l and 4) sets up mode'switching relay system MSR to carry out such presetting by using the signals produced between the follower 62 and the segments `65, 66, and an additional signal indicative of the distance between the material. The body 116 has fixed thereto conductive segments 60, 61 separated by diametrical slot 59. The edges of the segments 60, 61 defining the slot I59 are beveled to facilitate engagement with contact plunger 118 of the follower 58 which is adapted to make electrical contact with either or both segments. To permit the necessary amount of relative movement between the disc segments 60, 61 and the plunger 118 to accommodate all operating conditions, the plunger 118 is mounted for axial movement in the follower 58 and resiliently biased toward the segments 60, 61. In order to couple the segments A60, 61 to the control circuitry of the device NC, the segments are respectively connected to slip rings 119, 120 on the body 116. The slip rings 119, 120 are, in turn, connected to the mode switching relay system, producing a signal identified as c1.

Mounted in the body 116 of the disc LD1 and extending longitudinally of the slot 59 is a resistor 121 which in this case happens to be of the cylindrical wire-wound type. One end of the resistor 121 is connected to a slip ring 122 and its other end is grounded to the shaft 85 through a fixed resistor 124 of substantially lower value than that of the resistor 121. The center of the resistor 121, which physically coincides with the rotational axis of the disc LD1 and shaft 85, is connected to a slip ring 125. Cooperating with the resistor 121 is a slide wire contact pin 126 carried in an insulated sleeve 128 at the center of the follower 58. The pin 126 and its sleeve 128 are yieldably biased toward resistor 121 so as to maintain good electrical contacts between the latter and the pin. A voltage is applied across the resistor 121 producing a gradient from end to end. The voltage sensed by the Contact pin 126 on the resistor 121 is proportional to the distance of the pin 126 from the rotational axis of the disc LD1. The contact pin 126 is connected to the selector switch SS1 and produces a signal therein identified as f3. The center of the resistor 121 is also connected, via the slip ring 125, to the selector switch SS1 and produces a signal therein identified as f5.

The variable difference F between the signals f3 and f5 is impressed upon a differential amplifier DA2 which produces a signal d on selector switch SS2. The latter in response produces a signal D2 which is routed to mode switching relay system MSR. The signal D2, in combination with the signal c1 from the segments 60, 61 and their -associated slip rings 119, 120 is routed to the command switch CS and drives the `film carriage in latitude and/ or longitude so as to transport the follower 58 to the center or rotational axis of the disc LD1. When contact pin 126 is touching eithe'r disc segment, the voltage on the pin is at zero potential and signal d is interrupted until contact with a positive voltage on resistor 121 is re-established. Resistor 124 is interposed in the distance sensing circuit to insure a positive voltage at all points on resistor 121. Referring to FIGS. 1 and 11, it may be seen that sensing signal a2 provides the latitude-longitude selection while sensing signal b1 provides the increase-decrease orientation to the command switch CS for this presetting mode.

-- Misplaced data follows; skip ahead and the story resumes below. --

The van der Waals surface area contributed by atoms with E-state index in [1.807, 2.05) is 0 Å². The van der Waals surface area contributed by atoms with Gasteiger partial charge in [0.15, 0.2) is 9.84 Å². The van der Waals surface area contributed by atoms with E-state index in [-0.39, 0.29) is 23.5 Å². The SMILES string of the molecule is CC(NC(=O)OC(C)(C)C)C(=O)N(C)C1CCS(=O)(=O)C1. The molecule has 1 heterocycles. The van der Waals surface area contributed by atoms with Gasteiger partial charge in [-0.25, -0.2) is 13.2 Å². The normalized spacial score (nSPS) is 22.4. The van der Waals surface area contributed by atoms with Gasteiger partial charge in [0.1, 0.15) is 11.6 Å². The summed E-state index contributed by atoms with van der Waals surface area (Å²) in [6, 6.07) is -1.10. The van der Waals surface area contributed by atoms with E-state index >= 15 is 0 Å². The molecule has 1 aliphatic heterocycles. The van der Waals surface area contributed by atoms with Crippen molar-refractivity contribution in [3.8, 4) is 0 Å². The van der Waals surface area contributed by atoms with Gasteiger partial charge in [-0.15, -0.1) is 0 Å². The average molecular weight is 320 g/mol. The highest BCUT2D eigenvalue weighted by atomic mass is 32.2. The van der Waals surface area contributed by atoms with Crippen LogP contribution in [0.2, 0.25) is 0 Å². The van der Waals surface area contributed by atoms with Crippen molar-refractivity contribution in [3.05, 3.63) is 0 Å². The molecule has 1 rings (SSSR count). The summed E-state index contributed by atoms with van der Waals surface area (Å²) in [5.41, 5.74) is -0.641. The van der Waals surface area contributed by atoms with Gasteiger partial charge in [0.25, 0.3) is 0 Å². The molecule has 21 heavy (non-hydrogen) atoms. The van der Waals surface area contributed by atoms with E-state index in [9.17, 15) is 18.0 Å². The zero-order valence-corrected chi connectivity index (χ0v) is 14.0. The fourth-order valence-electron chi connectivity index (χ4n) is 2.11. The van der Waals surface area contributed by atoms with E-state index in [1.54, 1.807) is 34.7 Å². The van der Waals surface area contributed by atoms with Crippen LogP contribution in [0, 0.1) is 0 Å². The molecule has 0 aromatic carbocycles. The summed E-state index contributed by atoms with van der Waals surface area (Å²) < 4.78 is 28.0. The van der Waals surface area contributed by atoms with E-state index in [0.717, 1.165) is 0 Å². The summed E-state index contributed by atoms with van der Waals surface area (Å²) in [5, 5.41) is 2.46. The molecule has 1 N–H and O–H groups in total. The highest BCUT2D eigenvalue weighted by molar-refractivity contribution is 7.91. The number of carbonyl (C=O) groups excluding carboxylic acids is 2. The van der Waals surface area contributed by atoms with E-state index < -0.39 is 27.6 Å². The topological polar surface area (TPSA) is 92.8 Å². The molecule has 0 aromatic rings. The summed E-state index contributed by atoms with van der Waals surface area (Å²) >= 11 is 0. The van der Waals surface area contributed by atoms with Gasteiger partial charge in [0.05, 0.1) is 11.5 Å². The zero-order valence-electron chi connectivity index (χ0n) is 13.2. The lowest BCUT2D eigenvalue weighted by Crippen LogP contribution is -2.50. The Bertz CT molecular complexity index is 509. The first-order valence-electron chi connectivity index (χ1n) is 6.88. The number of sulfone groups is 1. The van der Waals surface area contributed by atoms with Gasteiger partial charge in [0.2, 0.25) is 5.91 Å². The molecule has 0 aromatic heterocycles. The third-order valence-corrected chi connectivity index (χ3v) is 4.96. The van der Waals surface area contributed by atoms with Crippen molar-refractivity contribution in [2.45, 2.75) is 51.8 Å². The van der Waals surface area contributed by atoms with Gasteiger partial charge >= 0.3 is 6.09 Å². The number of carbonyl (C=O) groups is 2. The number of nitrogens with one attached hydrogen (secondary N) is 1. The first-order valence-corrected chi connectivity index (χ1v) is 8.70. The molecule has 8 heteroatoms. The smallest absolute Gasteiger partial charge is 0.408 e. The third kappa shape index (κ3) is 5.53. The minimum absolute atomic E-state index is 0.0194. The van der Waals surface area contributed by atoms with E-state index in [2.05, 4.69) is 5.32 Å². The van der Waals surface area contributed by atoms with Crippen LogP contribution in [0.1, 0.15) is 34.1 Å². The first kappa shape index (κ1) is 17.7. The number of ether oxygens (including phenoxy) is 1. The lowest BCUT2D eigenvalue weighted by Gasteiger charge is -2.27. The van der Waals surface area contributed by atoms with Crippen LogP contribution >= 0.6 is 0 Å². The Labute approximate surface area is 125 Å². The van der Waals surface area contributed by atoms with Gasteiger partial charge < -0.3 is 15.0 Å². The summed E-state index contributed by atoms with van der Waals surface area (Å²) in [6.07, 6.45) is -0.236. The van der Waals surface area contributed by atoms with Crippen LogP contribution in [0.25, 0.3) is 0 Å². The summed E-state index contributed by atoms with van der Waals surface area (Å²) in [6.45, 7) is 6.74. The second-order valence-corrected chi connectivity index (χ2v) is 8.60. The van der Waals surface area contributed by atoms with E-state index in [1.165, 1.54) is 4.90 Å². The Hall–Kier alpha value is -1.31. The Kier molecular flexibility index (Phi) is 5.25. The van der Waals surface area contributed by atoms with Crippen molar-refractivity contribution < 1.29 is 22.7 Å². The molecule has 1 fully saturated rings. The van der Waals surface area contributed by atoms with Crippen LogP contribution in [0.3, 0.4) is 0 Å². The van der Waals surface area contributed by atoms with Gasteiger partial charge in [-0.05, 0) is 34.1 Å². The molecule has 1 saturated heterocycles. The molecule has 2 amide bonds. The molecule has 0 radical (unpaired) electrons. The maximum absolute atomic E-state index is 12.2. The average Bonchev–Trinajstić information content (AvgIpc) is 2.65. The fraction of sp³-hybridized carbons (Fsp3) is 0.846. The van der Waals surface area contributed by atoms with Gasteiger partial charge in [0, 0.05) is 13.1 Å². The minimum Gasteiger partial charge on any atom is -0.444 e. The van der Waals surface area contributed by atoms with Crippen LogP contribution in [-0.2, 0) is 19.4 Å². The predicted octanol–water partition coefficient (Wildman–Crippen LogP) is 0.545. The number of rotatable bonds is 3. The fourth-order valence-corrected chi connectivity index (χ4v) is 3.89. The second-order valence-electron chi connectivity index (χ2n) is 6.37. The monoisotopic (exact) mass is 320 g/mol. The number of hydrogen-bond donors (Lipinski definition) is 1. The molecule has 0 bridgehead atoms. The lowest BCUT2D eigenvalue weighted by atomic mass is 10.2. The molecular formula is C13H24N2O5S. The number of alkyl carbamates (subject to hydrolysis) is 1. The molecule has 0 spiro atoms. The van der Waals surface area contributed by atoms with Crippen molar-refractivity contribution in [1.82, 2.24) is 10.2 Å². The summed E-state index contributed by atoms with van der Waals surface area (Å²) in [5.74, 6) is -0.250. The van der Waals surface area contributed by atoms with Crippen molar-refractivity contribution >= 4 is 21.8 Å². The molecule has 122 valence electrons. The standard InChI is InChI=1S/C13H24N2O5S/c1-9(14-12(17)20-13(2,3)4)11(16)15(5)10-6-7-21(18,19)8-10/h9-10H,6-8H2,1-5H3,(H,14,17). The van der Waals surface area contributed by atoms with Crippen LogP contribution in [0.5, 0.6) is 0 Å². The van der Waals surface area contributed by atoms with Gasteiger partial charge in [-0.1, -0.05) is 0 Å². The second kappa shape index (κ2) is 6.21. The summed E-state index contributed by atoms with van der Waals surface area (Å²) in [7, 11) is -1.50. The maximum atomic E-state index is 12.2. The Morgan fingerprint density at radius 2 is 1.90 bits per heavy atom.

When the follower 58 has reached the center of the disc LD1, the latitude and longitude clutches 129, 130 associated with the disc LD1 are automatically engaged through an appropriate electrical control and the manual joystick switch MSS is automatically connected for manual operation. At this point, the reticle A at the center of the screen 22 will show the location of the disc LD1 on the displayed portion of the chart. Up to this point, however, the disc LD1 remained in a physically fixed position and the film carriage, together with the displayed portion of the chart, was moved relative to the disc LD1 and to the screen 22. Due to the fact that the latitude and longitude clutches are now engaged, further movement of the film carriage 30 and the displayed portion of the chart under the control of manual switch MSS will result in simultaneous translational movement of locator disc LD1. Such translational movement is depicted as movement of the chart relative to the reticle A which still represents the position of the disc LD1. The disc LD1 may then be positioned so as to be centered on any selected navigational station shown on the displayed portion of the chart simply by use of the joystick switch MSS and visual observation of the displayed portion of the chart.